Re: Linux (free s/w) support

Alex Belits (
Mon, 29 Sep 1997 19:11:56 -0700 (PDT)

On Tue, 30 Sep 1997, Darren Reed wrote:

> Free software is only supported if someone actually wants to support it.
> Linux is just lucky there are enough people interested in it to fix most
> of the problems.
> If I were a Sun customer, with a support agreement/contract, I could say
> to them "there's this rsh-ioctl problem and I need a fix" and if they don't
> then they've got have a good reason why not. They may even supply me with
> a "test-patch" (which don't get released to the general public). Basically
> they answer to customer demand and posting things to bugtraq is not the same
> as a customer with a problem logging a support call.

They pretty much ignore both.

> If I have a prlbem with Linux, I have no _guarantee_ that anyone will look at
> it, never mind actually solve it.

With commercial software, as well as with any other one you can have one
and only one guarantee -- it will take space on the filesystem. No
software company can be held responsible for software failures, and if
they were, there will be no more profitable business than making huge
number of bogus lawsuits where for all kinds of loss directly or
indirectly associated with software, software vendor will be sued. So Sun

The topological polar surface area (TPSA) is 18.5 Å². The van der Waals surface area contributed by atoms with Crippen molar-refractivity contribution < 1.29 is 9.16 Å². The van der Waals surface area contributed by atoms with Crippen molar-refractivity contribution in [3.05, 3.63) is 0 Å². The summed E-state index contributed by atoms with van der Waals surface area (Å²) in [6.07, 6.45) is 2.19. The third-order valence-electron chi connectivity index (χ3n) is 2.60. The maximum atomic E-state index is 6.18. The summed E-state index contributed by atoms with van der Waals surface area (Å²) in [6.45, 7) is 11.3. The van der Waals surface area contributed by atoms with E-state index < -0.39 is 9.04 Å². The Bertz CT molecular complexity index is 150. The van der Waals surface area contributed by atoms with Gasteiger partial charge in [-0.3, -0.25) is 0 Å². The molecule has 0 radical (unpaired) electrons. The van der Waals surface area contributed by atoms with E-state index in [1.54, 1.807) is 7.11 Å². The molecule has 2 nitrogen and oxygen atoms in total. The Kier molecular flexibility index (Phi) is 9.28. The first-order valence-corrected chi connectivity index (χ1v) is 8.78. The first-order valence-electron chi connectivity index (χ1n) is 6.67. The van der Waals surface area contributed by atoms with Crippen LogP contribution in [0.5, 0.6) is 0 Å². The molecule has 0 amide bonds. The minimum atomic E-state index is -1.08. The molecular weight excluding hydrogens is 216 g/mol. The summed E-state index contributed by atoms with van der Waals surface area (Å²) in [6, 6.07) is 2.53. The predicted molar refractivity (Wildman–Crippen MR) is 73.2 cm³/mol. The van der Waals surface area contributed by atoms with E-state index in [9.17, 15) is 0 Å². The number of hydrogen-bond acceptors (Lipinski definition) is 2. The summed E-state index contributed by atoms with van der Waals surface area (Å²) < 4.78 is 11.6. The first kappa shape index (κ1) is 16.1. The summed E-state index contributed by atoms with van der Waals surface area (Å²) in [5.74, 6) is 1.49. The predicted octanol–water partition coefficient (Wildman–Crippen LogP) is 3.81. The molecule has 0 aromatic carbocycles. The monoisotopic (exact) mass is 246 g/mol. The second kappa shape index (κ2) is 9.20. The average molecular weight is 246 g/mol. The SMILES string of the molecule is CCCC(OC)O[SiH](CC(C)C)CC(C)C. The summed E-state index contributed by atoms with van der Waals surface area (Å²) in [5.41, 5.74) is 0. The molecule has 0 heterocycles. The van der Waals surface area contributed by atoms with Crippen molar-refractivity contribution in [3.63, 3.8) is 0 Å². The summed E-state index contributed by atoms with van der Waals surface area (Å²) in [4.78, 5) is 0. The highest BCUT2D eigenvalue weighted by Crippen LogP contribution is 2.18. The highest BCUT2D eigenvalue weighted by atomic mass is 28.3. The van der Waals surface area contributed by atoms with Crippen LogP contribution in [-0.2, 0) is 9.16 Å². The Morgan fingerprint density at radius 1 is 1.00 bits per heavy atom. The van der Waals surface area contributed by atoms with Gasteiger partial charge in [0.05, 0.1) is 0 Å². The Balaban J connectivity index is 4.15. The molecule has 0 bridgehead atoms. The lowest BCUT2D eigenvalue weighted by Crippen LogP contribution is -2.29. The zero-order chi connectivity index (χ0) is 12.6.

Microsystems, Cygnus, Linus Torvalds and Richard Stallman formally give
exactly the same guarantee, to be exact, nothing.

> If it's a priority 1 problem for me and
> I receive no support from the Linux camp, how good does it sound to explain
> to management "I posted the problem a week ago, but no response." ? It's
> the guarantee of some sort of support service which management need. ie.
> they can yell at someone else and get a head kicked if nothing happens.
> Who's going to do that for Linux ?

No one guarantees quality of support for anything. You can wait for weeks
without any answer from software vendor or receive answer "It's a known
bug, we are not working on it" -- the difference is that with free
software you can change supporting party without violating licenses or
changing the product or vendor. I don't know, how to explain it to
management, they for some reason say "there will be no one to sue if free
software fail", so I assume they are until some delusion that they can sue
commercial software vendor for anything.